Gestational diabetes: can it affect my baby and me? What should I do?
Gestational Diabetes Mellitus (GDM) is an abnormal response to blood glucose levels, which may be initially diagnosed during pregnancy, in the second trimester in particular. It is amongst the most frequent pregnancy complications and may affect around 1 in 6 pregnancies. In this article we shall examine the causes, how it could affect your baby’s health or your own and what could be done to manage it.
1. What causes GDM?
GDM, as with regular diabetes, is caused by a dysfunction in glucose metabolism, with the added contribution of the placenta and fetus, which exacerbate it, by further increasing blood glucose levels.
2. Which women are more vulnerable? What are the risk factors?
The following are known risk factors for developing GDM:
- Advanced reproductive age (>40 years)
- Obesity (BMI>30 kg/m2)
- Family history of diabetes
- Personal history of GDM during previous pregnancy
- Latin, Asian or African descent
- Increased birth weight of previous baby (> 4,000 g)
- History of maternal, embryonic/neonatal complications (congenital abnormalities, polyhydramnios, intrauterine death etc)
- Multiple pregnancy
- History of recurrent miscarriage
- Polycystic ovary syndrome
- Sedentary lifestyle
3. Are there any warnings signs?
It is quite challenging to detect GDM based only on clinical findings, as it most frequently is asymptomatic (no noticeable symptoms) or its mild symptoms are considered part of the course of pregnancy. However, some women notice the following symptoms:
- Polyuria (frequent urination, large quantity of urine)
- Weight loss
- Frequent infections (vaginal, urinary tract infections)
4. Is it dangerous?
GDM could seriously impact your and your baby’s health and could cause severe disorders. Namely, GDM has been known to cause the following embryo/neonate complications:
- Large foetus (macrosomia) or small foetus
- Foetal developmental disorders
- Neonatal delivery complication (hypoglycaemia, risk of Acute Respiratory Distress Syndrome, shoulder dystocia etc)
Additionally, there might be long term complication on your child, which potentially may include:
- Psychological disorders
Potential negative effects on the mother may include:
- Urinary infections
- Premature delivery
- Post-partum haemorrhage/infection
- Recurrence of GDM in future pregnancy (30-80%)
- Development of diabetes post-partum
- BMI increase
- Cardiovascular disease
5. What should I do?
The aforementioned effects of GDM are definitely quite unsettling, however the intention of these extensive lists is not to frighten but to educate and prepare. With proper medical management, you can have a normal pregnancy, without any of the above potential effects. This is why GDM awareness, close monitoring and adherence to your doctor’s instructions is of vital importance.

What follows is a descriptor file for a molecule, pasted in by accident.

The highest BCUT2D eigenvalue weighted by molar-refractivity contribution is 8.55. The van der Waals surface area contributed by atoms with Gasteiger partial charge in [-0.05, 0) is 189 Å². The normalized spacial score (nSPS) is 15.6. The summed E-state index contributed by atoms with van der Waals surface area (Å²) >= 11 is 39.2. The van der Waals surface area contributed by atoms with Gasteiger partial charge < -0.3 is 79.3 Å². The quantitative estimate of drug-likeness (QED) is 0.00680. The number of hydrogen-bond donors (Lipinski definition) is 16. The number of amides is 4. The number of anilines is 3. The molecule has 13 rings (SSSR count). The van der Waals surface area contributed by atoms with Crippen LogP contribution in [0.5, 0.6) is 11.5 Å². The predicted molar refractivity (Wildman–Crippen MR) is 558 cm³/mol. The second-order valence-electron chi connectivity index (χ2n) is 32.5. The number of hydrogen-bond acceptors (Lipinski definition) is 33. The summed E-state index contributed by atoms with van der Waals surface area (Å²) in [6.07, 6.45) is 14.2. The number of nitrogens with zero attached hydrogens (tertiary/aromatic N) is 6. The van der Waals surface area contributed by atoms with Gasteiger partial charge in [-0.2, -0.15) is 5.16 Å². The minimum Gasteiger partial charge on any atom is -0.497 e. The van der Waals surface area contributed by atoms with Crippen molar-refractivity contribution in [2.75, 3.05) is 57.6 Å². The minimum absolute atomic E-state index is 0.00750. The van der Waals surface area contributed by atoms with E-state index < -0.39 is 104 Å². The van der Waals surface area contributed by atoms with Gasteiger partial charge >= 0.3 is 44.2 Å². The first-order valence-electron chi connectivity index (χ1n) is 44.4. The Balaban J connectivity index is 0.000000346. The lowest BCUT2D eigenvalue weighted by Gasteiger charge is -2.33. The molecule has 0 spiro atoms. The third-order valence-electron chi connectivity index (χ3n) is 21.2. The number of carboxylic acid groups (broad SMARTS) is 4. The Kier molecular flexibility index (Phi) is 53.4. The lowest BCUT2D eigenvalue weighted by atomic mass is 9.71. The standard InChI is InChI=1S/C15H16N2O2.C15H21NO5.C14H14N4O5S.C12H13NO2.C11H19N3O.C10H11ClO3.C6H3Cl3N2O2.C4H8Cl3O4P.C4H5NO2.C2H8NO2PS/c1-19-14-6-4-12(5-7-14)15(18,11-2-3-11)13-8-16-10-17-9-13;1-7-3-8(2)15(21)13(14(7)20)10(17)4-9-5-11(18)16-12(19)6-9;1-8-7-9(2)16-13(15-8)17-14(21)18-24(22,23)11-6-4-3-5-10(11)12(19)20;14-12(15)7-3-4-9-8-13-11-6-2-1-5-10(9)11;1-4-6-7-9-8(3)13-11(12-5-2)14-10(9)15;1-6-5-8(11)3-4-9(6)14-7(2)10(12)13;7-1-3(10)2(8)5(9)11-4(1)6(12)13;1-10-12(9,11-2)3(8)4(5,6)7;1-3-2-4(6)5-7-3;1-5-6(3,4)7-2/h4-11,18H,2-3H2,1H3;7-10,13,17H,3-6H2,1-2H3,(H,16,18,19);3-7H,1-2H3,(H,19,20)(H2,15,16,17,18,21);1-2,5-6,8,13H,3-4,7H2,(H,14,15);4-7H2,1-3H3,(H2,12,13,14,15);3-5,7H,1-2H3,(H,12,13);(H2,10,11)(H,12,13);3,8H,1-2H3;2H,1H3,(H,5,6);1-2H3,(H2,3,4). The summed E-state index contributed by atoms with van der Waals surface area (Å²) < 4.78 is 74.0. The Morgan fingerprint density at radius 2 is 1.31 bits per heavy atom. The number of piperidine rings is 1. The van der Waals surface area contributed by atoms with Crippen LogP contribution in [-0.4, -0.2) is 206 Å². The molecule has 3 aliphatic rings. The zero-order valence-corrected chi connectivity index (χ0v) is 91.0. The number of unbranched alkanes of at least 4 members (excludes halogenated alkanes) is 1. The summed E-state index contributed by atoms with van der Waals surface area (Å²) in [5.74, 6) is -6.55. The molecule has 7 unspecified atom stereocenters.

6. How will I know if I have GDM?
Most physicians check blood glucose levels, at the latest by 24th-28th weeks of gestation, regardless of risk factors. The following tests are usually recommended:
- Fasting glucose
- Oral Glucose Tolerance Test (OGTT)
- HbA1c test
Of the above tests, OGTT is the most reliable and is used more frequently both as the basis of diagnosis and to confirm the findings of the other two. Typically, the two-step 75 g OGTT may be used. The following table shows normal values for each test:
|Fasting glucose (8-hour fast)||<92 g/dl|
|1-hour measurement||<180 g/dl|
|2-hour measurement||<153 g/dl|
|HbA1c||< 6.5 % (ideally < 6 % in pregnancy)|
7. What is the optimal management of GDM?
GDM management is based on two principles: monitoring and control. Should GDM be diagnosed, constant monitoring, either self-testing, fasting glucose measurement by the physician or midwife, or even constant monitoring via implant is a must. Monitoring is vital as it is the only means of assessment of GDM’s severity and response to treatment, given the lack of distinct clinical symptoms in most cases.
Regarding control, management ideally starts with a more conservative approach, namely proper diet and exercise. These measures usually achieve satisfactory control in most patients and even if they are not successful on their own, they are always recommended along with medication. It may be safer and more effective for each patient to be assessed individually and offered individualized care, however some general recommendations may include:
- Reduction of daily caloric intake (33% reduction, 1600-1800 kcal per day), avoidance of very low caloric intake diets (<1500 kcal).
- Carbohydrates: 35-45% of daily caloric intake, minimum of 175g/day divided in 3-5 daily meals/snacks.
- Reduction of high glycaemic index foods (white bread, white rice, potatoes and fries, cakes, cookies, sweet treats, sweet fruits and sweetened dairy products)
- Consume at least 28 g of fibre per day
- Maintain/reduce body weight (dependent on initial BMI)
- Exercise: improves glycaemic control via insulin resistance reduction. Personalized exercise programs are more effective, however these are some general guidelines:
- Planned physical activity 30min/day
- Brisk walking or seated arm exercises after each meal
Should such measures not suffice, then medication may be recommended. Insulin is the treatment of choice and an endocrinologist should be consulted and continue monitoring for some time after the delivery as well.
Epilogue – Conclusion
Gestational Diabetes Mellitus is a common complication in pregnancy, which could have very severe consequences if left unmanaged. However, they may all be avoided with vigilance, timely diagnosis and effective management, by experienced physicians.